In 2012, Rafael Nadal claimed the record-breaking seventh Roland Garros crown, completing another impressive clay-court tour and expecting more of the same for the remainder of the season. Instead, the Spaniard missed the second half of the season due to a left knee injury, finishing outside the top 2 for the first time since 2004 and staying off the pitch until February 2013.
In one of the most impressive comebacks, Rafa achieved 75 wins from 83 matches that year, lifting ten ATP titles and passing all opponents to win the No. 1 award for the first time in three years. Following the US Open title, Nadal lost to Djokovic in the final in Beijing and the semi-final in Shanghai and Paris before seeking the first ATP Finals crown in London.
Rafa defeated David Ferrer, Tomas Berdych and Stan Wawrinka to top the round robin standings and set up the semi-final clash against Roger Federer. In Group B, Novak Djokovic and Roger Federer prevailed in a close battle with Richard Gasquet and Juan Martín Del Potro to reach the last four after ten three sets in 12 matches.
Djokovic defeated Stan Wawrinka in the semifinals before the 32nd clash between Rafa and Roger. The Spaniard took the lead on November 10 and clinched a 7-5, 6-3 win in 80 minutes for the 22nd win over the Swiss and the first indoors, advancing to the second ATP Finals title fight.
Roger entered the match with a 3-0 lead over Rafa on a covered surface, celebrating victories at this event in 2006, 2007 and 2010 and hoping to demonstrate his masterclass under these conditions. Nadal had other plans, though, to fend off three out of four break chances and push Roger's second serve to the limit to secure four breaks out of as many chances and cross the finish line first.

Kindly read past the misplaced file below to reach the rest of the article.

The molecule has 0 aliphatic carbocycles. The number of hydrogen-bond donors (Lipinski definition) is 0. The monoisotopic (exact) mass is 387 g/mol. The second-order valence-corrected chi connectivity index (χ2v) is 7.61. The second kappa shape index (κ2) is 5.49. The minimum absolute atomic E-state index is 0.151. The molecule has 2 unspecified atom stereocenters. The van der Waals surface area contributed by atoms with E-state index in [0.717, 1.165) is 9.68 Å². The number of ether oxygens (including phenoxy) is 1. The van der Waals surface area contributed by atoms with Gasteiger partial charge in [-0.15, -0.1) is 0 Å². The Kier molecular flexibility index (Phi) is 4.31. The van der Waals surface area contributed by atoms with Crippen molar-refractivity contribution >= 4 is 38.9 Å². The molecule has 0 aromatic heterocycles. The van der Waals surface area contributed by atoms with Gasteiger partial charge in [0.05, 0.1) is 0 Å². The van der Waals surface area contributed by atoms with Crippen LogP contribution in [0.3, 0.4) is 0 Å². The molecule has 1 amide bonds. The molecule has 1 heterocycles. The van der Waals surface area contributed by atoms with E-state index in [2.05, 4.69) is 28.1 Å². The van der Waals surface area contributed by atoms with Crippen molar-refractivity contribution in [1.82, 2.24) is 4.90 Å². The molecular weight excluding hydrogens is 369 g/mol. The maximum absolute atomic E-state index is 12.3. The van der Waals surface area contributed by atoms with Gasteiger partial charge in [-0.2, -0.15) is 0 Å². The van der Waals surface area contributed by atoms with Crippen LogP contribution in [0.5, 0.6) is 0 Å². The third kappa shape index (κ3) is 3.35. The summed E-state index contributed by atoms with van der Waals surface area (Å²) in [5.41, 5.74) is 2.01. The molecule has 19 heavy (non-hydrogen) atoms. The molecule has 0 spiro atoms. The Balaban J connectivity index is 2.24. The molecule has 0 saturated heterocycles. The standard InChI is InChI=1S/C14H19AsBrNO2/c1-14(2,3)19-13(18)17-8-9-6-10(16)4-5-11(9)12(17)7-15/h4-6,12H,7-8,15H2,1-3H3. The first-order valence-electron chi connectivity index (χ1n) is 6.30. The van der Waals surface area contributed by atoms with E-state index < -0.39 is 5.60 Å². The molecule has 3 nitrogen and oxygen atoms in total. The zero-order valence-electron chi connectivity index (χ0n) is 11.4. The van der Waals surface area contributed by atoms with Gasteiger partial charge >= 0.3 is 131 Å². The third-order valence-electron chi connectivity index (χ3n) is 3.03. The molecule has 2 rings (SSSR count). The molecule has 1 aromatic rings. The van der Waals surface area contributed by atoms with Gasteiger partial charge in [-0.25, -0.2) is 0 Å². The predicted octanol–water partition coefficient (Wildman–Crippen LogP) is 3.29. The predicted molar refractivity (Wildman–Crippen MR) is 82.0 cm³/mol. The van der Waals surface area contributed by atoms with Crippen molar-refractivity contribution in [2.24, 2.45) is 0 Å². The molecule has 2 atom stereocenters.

They had a similar number of winners and forced errors. The main difference came in the unforced errors department, where Federer counted more than 30 after failing to match the opponent's pace.
Rafael Nadal is a tennis legend
Iga Swiatek's sports psychologist Daria Abramowicz spoke about the event and the opportunity to get it organized.
Abramowicz said the training session with Rafael Nadal was planned as a surprise for Swiatek's birthday. "The idea for a gift and training with Rafa was born in Rome," she said. "I saw that she was watching Rafa's training with great interest.
Thought it would be a nice, inspiring surprise." While speaking to members of the media following the training session in Paris, the former French Open champion talked about the "positive energy" she got from her interactions with the 20-time Grand Slam champion.
"It (her training session with Rafael Nadal) gave me, like a lot of positive energy," Iga Swiatek said. "It was really a huge inspiration for me. It's really nice to see such a champion being normal off court, and also telling jokes and being a little sarcastic. It's really, really nice. He's the guy that everybody can take something from for themselves."